TAMPA — Miranda Harwood’s students missed her when she was out sick.
They also missed the corny jokes that she posts in the hallway outside her classroom at Brooker Elementary School in Brandon. Like the one about the right angle telling an acute angle that she was “cute.” And the acute angle’s reply: “You are always right, so it must be true.”
Harwood wants her fourth-grade students to learn math, and she wants math to be fun.
She tells them it is not “her” classroom, but “our” classroom. “If we do not all make it to the finish line, none of us do,” she wrote in her winning essay to become Hillsborough County Teacher of the Year.
Harwood won the top honor and was acknowledged along with 704 other educators Thursday during the school district’s annual reception at the David A. Straz Center for the Performing Arts.
The Ida S. Baker Diversity Educator of the Year award, named for a trailblazing teacher and administrator in Lee County, went to Keyada George, a seventh-grade English Language Arts teacher at Wilson Middle School.
Angela White, sign language interpreter at Colson Elementary School, was named Instructional Support Employee of the Year.
It was the last such event for superintendent Jeff Eakins, who is retiring this spring and appeared to fight back tears as the audience gave him a standing ovation near the end of the program.
The Pinellas County school system will announce its Teacher of the Year on Wednesday during the Pinellas Education Foundation’s annual “Evening of Excellence” at Mahaffey Theater in St. Petersburg. The winner will be chosen from 10 finalists.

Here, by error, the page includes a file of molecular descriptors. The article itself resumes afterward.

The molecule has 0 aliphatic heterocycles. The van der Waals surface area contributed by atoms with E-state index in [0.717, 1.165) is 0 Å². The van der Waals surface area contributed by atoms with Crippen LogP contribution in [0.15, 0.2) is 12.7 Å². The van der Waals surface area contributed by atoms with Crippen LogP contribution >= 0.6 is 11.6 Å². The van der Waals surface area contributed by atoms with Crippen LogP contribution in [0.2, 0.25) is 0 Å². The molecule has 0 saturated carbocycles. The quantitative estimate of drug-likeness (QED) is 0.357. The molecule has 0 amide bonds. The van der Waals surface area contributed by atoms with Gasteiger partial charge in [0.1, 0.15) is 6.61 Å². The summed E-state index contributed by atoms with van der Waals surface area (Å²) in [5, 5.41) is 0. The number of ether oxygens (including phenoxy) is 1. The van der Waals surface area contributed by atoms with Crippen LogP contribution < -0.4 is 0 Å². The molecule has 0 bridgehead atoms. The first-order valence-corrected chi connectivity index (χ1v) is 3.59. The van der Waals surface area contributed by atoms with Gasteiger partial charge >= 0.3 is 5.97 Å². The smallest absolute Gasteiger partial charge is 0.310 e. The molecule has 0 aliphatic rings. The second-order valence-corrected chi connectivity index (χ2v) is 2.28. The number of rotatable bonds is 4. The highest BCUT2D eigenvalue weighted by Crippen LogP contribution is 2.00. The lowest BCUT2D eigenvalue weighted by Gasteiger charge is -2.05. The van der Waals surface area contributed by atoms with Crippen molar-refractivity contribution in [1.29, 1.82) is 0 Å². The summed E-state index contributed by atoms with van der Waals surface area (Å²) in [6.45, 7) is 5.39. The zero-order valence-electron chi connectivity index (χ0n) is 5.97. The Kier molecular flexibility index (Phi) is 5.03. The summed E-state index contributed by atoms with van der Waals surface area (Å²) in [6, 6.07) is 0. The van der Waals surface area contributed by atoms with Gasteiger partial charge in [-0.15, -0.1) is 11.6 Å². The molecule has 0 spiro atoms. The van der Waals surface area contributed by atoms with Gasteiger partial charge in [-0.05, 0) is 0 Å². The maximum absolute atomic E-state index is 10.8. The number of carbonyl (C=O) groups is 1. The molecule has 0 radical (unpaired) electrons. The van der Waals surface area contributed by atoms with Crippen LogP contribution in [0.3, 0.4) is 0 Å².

In Pasco County, Gulf High economics teacher Jennifer Dixon received the top teaching award last month, and the Hernando County school system named Carrie Wilson as its Teacher of the Year on Jan. 10. Wilson is a counselor at Challenger K-8 school.
For 37-year-old Harwood, who will go on to compete for the state Teacher of the Year title, Thursday’s honor follows a career that began 14 years ago.
As much as she uses humor and motivational activities to keep her students engaged, she is also a self-described "data queen" who plots her students test scores from the previous year on a spreadsheet before she even meets them.
She has a Monday Math Club for her top students, and after-school sessions on Wednesdays and Thursdays for those below their grade level on state exams or on the bubble between passing and not passing.
Kids in her class vote on Student of the Month. They choose rewards and consequences. She lets them come up with ideas for lessons — always a homework assignment, two weeks before the standard should be taught.
"We never know what burdens our students are taking on at home," Harwood wrote. She wants school to be a safe and caring place, and not just for those in her class.
As students are entering the building, Harwood likes to stand in the hallway and greet every student and or parent who walks by. “By this time of year,” she wrote, “I have just about memorized all the names of the kids that use my hallway.”
Introducing her Thursday evening was Gabriel Camacho, a Brooker student now in fifth grade.
He joked about another of Harwood’s quirky habits: She would try to toss the dry erase markers into the trash when they ran out of ink. But, he said, “she would miss every time. It was hilarious to watch.”
Gabriel also said Harwood had a way of calming him down when he was upset, and giving him confidence. “When you have a good teacher, you want to learn,” he said. “But when you have a bad teacher, you want to give up. She has made every student feel like they are her own child.”
Accepting the award, Harwood thanked her parents and her husband. She praised the school for its high standards. She recalled being asked once, by a student, what she would be if she were not a teacher. “Sad," she answered.
To her colleagues in the audience, she said, “Every teacher deserves this moment, deserves a night like tonight.”